AWS: SAM gotchas

If your lambda is just returning before expected, check the default Timeout in template.yaml, most likely you will need a bigger number there


sam build

(pack the latest changes, it will rerun anything new you put in requirements.txt as well

sam local invoke “YourFunctionName” -e events/yourevent.json

run your function locally, with your own event

sam deploy

put it out there

redshift Uncategorized

Redshift: unable to connect newly created instance

Problem: you just created a new instance, and even though you told it to be publicly available, you can’t connect to it using the provided endpoint….

Solution: you need to explicitly add your current ip address to the security group you are using. Their default security group is miss-leading: even though it says it will accept all traffic from everywhere, it doesn’t (sad panda). Once you add a new security group and attach it to the redshift instance, you will be fine fine fine.

Source of the solution: the infamous stackoverflow:


puppeteer: a node.js package to simulate browsers

It can be used for web scrapping as well.

Setting up one:

npm init --yes
npm install puppeteer

Create an index.js page, with the following:

const puppeteer = require('puppeteer');

(async () => {
  const browser = await puppeteer.launch();
  const page = await browser.newPage();
  await page.goto('');
  await page.screenshot({ path: 'takingasnapshotofyourpagehere.png' });

  await browser.close();
express node.js

Express: the basics

On returning content

# automagically detects content and set the right headers:


# explicitly return json objects:


# you are more interested in sending http codes than actual return objects:



mongodb: the basics

# check existing collections:

show collections

# drop a collection:


Apache Spark

Apache Spark: the basics

RDD: Resilient Distributed Dataset

It’s encapsulation on a collection of data. Distributed in clusters automatically. RDDs are immutable.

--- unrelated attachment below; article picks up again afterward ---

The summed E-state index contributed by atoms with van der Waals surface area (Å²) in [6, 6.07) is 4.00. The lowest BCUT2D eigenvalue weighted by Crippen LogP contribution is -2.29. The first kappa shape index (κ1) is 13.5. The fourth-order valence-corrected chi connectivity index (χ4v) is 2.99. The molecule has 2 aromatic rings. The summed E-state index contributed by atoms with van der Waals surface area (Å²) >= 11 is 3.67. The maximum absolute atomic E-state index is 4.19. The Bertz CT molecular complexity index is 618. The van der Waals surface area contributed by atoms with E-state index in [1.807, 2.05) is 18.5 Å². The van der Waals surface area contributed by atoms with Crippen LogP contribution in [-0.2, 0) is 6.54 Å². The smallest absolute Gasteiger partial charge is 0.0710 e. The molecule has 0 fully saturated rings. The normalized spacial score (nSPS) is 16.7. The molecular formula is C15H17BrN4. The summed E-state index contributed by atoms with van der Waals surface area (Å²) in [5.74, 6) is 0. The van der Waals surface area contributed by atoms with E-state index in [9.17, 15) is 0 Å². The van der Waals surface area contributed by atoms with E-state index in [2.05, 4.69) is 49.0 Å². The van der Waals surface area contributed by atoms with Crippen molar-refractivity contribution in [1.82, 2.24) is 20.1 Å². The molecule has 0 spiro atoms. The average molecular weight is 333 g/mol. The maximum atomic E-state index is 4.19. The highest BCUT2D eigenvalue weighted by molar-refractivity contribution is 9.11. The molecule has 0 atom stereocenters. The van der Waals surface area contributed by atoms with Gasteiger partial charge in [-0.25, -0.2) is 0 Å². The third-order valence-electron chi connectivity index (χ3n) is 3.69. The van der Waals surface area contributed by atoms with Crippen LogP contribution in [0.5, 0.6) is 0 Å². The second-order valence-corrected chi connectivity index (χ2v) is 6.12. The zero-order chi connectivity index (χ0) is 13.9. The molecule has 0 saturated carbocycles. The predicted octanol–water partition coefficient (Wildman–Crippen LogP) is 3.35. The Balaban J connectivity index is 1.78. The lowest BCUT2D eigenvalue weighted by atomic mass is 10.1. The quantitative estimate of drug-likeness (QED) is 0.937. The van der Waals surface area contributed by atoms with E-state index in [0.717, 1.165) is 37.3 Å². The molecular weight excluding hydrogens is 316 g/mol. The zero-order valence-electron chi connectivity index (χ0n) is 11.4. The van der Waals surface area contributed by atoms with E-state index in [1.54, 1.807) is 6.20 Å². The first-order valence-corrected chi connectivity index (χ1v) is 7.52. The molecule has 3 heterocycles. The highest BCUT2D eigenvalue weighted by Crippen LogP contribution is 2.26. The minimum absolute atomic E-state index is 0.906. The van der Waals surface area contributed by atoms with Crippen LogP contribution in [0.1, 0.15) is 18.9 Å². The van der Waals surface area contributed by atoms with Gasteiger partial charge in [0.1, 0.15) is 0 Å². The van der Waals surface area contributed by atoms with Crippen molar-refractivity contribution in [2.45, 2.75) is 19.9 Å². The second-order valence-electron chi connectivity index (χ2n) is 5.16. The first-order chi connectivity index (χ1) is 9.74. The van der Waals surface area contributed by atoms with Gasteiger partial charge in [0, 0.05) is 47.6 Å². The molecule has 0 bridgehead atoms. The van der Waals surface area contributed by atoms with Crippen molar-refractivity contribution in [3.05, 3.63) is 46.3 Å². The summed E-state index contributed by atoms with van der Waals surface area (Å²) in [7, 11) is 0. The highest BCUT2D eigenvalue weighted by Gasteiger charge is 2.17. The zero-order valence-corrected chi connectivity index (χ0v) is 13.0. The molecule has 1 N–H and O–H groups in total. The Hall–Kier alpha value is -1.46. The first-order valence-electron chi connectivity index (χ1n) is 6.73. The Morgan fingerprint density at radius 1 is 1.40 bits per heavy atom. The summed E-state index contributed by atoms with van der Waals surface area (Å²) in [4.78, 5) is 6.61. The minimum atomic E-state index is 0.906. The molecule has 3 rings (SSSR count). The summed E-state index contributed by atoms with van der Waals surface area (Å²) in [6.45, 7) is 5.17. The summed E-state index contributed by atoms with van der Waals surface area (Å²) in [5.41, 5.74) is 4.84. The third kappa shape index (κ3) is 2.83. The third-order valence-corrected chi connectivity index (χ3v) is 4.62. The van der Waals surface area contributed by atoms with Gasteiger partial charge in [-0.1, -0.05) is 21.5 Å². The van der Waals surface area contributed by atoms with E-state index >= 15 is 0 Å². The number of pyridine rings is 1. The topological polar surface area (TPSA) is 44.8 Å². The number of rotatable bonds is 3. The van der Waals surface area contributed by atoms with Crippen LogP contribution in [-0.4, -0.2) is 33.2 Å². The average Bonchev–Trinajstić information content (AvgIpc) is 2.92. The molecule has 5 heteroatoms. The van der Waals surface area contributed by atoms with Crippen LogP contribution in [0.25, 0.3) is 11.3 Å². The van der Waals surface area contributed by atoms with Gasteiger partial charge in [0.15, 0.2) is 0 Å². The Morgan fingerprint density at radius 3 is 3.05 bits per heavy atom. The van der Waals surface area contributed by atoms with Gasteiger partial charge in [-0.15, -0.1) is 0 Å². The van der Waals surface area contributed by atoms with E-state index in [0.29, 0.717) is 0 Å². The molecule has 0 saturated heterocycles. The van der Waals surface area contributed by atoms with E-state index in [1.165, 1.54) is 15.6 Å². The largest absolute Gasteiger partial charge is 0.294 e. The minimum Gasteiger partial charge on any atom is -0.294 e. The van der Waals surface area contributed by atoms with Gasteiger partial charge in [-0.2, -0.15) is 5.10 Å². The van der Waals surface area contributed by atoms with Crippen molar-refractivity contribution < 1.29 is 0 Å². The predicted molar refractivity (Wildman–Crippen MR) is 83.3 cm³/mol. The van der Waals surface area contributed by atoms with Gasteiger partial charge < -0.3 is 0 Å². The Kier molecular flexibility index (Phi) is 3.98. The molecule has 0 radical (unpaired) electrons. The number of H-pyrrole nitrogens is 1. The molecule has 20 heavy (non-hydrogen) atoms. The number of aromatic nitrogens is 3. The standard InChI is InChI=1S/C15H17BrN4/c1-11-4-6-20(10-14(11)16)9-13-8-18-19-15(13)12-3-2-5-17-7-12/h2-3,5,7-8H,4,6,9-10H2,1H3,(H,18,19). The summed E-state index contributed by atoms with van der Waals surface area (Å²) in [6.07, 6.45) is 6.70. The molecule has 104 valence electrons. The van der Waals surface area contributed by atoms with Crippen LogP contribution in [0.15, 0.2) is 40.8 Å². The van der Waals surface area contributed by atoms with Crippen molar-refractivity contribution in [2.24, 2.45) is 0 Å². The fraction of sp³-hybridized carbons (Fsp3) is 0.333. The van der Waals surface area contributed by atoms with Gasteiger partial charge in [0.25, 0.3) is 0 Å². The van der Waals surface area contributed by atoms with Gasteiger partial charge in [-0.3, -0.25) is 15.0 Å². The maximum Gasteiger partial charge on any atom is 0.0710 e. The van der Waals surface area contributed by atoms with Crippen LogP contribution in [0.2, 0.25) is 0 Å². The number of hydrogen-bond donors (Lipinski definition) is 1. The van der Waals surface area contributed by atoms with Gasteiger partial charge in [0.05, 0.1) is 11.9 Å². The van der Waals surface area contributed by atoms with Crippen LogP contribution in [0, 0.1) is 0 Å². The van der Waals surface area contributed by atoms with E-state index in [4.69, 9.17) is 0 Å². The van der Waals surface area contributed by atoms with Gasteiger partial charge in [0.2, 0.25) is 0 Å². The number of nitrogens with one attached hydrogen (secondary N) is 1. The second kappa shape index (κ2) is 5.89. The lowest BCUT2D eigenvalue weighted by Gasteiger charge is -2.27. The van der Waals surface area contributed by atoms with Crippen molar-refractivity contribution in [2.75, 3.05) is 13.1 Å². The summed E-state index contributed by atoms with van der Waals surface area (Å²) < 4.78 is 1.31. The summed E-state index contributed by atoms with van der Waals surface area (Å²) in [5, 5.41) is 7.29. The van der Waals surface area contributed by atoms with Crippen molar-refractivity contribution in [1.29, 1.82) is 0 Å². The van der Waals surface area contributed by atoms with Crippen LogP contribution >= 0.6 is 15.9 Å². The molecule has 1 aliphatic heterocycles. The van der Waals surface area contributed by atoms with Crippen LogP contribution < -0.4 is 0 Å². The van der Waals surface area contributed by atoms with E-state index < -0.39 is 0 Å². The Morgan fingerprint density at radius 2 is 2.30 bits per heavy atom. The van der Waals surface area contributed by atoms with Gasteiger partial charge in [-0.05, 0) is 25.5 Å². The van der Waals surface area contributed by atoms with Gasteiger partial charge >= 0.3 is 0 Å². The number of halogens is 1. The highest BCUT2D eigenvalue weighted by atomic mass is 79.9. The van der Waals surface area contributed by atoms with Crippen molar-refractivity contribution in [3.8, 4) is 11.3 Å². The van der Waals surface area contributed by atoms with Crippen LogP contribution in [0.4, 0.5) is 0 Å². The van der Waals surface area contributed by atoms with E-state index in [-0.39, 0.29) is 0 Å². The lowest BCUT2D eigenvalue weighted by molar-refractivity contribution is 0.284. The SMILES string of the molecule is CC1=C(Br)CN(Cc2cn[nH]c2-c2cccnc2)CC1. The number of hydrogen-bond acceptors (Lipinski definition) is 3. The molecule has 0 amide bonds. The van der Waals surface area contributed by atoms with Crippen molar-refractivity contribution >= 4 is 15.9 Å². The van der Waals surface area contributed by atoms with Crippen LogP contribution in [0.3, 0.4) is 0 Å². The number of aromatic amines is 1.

You can apply transformations (return a new RDD with, for example, filtered data), and Actions (like First(), to return the first item in them

RDDs are resilient, they can lose nodes, and be able to recreate them automagically

Transformations in RDD are lazy loaded. For example, if we have lines that open a file, and then filter it, the opening of the file won’t happen right away. Spark reads the entire data set first, and determine to only save the filtered data, for example.


It is a connection to a computer cluster, used to build RDDs

Example of loading an RDD from external storage:

sc = SparkContext(“local”, “texfile”) # builds the context first
lines = sc.textFile(“in/uppercase.text”) # creates the RDD


They do not mutate the current RDD, they return a new one.

filter() # returns elements passing the filter function

map() # applies the map function to each element on the original RDD and return the results in a new one

RDD actions

collect: puts the entire RDD in the driver program, usually to persist to disk. Memory intensive, make sure it is use in filtered, small datasets

count / countByValue: count number of rows, or number of unique values

take: return a subset of the RDD

saveAsTextFile: outputs to a storage in text mode

reduce: apply a lambda function to all the elements, two at a time, until we get a single result in return